Eating is a part of our lives. Starting our day begins with a meal that can keep us going. Feeding people their all time favorites can be profitable. Below is a guide to help you start a restaurant.
1. Write your business plan. Include your restaurant’s name, mission statement and objective, an itemized list for your startup funds, market research and analysis. Be sure to mention what’s your culinary focus for your restaurant like French or Italian.
2. Decide on the size of your restaurant. Do you want to start out with a restaurant that seats eighty to one hundred people or more? To begin your business, start with your restaurant holding about sixty people. This way, your overhead for your restaurant will be moderate.
3. Contact a real estate agent that specializes in selling commercial property. Your restaurant should be in an area that’s visible to the public and in a moderately high traffic area. Look into downtown cities and metro areas.
4. Decide if you’ll be serving alcohol in your restaurant. If so, you’ll need a liquor license. Check your state’s requirements for a liquor license.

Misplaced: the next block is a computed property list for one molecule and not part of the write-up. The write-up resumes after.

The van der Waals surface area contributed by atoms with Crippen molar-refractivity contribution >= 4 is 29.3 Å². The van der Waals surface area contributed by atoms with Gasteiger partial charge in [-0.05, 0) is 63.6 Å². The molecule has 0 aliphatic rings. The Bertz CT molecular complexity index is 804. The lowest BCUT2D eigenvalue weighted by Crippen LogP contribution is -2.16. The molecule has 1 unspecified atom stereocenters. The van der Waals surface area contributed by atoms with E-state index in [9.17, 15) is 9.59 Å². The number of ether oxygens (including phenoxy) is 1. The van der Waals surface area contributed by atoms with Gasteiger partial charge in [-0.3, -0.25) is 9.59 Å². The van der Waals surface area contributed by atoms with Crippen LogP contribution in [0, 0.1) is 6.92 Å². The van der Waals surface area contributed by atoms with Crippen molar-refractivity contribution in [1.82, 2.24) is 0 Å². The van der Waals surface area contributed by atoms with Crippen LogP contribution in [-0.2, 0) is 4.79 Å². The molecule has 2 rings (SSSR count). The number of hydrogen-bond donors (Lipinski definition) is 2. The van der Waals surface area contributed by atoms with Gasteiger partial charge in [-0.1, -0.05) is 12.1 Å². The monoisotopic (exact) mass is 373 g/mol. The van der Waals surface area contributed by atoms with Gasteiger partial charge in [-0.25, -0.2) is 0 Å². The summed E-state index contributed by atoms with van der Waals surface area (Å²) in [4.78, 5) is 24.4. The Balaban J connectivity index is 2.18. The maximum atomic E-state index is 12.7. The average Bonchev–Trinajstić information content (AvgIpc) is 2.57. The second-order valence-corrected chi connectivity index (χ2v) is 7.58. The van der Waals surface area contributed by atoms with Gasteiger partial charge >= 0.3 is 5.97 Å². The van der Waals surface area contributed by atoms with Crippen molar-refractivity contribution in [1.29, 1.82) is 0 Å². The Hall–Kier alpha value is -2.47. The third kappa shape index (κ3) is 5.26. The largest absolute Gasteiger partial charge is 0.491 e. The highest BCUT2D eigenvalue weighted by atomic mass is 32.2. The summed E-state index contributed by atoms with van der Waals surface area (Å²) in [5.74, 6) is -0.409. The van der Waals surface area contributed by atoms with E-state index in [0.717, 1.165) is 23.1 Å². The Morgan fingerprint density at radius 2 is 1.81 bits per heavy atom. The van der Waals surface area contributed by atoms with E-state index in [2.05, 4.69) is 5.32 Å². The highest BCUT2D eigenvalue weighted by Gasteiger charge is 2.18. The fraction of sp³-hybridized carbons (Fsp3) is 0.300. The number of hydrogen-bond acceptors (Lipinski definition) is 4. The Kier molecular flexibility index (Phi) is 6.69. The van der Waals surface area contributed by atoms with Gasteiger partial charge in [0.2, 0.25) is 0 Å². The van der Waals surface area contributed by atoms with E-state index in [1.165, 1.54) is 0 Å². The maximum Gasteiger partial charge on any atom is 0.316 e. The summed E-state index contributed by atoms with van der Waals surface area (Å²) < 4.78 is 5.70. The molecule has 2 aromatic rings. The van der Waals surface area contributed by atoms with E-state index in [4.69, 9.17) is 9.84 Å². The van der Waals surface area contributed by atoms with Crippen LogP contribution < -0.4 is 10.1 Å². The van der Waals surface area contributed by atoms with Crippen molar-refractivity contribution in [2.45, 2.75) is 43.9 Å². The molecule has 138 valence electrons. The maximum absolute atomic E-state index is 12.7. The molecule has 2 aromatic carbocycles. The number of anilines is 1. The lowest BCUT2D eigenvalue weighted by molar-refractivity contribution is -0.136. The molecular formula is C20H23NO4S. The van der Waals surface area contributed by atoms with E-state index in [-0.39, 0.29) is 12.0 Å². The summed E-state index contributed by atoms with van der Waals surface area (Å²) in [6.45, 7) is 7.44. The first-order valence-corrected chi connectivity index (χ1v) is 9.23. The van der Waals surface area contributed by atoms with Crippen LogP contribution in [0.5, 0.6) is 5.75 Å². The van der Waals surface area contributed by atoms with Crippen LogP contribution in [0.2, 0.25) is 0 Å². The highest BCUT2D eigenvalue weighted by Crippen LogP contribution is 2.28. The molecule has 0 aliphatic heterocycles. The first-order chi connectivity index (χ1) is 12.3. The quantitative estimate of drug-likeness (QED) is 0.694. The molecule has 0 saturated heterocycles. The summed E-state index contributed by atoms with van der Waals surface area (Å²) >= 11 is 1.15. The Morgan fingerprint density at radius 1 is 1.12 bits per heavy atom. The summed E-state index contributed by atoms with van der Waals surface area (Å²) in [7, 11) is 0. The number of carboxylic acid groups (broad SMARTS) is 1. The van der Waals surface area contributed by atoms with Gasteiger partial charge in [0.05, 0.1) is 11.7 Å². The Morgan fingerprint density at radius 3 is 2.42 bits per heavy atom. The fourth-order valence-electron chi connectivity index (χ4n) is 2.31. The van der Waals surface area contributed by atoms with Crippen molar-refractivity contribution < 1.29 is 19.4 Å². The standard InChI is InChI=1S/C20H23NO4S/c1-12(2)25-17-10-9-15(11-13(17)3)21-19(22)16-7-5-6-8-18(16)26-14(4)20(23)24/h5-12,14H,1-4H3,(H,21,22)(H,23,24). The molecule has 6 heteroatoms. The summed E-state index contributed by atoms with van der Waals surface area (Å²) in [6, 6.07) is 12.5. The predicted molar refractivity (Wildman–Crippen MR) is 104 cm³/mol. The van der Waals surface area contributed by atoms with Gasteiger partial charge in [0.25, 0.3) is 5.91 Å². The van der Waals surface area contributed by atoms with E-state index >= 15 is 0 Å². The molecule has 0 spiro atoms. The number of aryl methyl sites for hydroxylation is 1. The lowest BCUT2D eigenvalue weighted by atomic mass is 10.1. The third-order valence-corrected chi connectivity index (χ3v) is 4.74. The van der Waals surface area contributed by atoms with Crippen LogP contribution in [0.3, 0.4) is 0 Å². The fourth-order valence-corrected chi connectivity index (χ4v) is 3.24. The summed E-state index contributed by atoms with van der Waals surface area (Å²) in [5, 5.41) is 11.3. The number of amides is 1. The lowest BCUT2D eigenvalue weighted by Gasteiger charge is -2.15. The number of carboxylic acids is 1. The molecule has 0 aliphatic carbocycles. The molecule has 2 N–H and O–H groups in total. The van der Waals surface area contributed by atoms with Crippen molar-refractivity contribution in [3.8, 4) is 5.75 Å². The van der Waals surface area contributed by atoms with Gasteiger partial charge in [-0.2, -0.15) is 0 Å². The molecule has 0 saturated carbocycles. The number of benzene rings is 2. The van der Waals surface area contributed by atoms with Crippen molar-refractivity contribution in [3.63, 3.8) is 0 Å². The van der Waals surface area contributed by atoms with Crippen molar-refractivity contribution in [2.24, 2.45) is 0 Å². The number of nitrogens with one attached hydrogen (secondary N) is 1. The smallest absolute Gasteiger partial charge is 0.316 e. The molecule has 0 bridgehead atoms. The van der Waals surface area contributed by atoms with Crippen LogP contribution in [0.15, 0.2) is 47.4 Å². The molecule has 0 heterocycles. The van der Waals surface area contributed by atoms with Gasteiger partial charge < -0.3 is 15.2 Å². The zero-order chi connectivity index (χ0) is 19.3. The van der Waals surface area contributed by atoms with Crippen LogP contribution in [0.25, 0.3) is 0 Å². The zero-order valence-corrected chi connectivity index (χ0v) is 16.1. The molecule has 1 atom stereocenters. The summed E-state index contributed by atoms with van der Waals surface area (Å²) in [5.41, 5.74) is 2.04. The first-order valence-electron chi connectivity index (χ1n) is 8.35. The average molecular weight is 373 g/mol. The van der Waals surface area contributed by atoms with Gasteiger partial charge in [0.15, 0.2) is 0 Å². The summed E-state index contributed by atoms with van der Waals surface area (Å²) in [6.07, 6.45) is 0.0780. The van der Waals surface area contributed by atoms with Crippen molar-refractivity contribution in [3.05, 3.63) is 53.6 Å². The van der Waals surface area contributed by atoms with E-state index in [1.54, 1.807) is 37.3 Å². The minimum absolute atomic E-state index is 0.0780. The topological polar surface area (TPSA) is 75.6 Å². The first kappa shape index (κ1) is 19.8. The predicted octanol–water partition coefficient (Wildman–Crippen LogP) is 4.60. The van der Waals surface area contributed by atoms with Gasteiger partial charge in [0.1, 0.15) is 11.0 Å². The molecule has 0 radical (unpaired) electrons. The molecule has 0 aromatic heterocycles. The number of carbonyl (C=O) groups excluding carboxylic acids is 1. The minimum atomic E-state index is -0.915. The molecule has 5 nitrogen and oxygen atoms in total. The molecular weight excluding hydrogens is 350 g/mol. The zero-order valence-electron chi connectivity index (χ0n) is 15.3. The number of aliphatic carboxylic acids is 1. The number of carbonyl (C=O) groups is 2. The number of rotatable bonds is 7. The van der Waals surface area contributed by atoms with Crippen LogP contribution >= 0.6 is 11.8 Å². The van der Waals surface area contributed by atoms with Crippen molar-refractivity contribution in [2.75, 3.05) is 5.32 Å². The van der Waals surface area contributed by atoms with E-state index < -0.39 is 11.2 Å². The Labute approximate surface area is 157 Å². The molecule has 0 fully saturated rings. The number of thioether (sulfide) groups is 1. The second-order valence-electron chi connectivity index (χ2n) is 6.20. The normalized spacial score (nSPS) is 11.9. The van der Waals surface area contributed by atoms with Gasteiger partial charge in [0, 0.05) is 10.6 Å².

5. Go to your city or county’s clerk’s office to apply for your business license. You’ll need the lease or agreement on where your restaurant will be located and your driver’s license. Go to the IRS website to apply for your Employer Identification Number. To receive your EIN, you’ll need to file out the IRS-Form SS-4. You’ll need your social security number and the name of your restaurant.
6. Contact the Department of Health in your state to know the requirements for your restaurant.
7. Create your unique menu. Make samples of what will be in your menu to show what the dishes will look like. To calculate the cost of your dishes, think about the cost of the products, labor of cooking and the employees. Making your prices competitive also helps build clientele.
8. Promote and advertise your restaurant in the local newspaper, radio stations and televisions commercials. Place ad coupons in local publications like ten percent off the entire bill.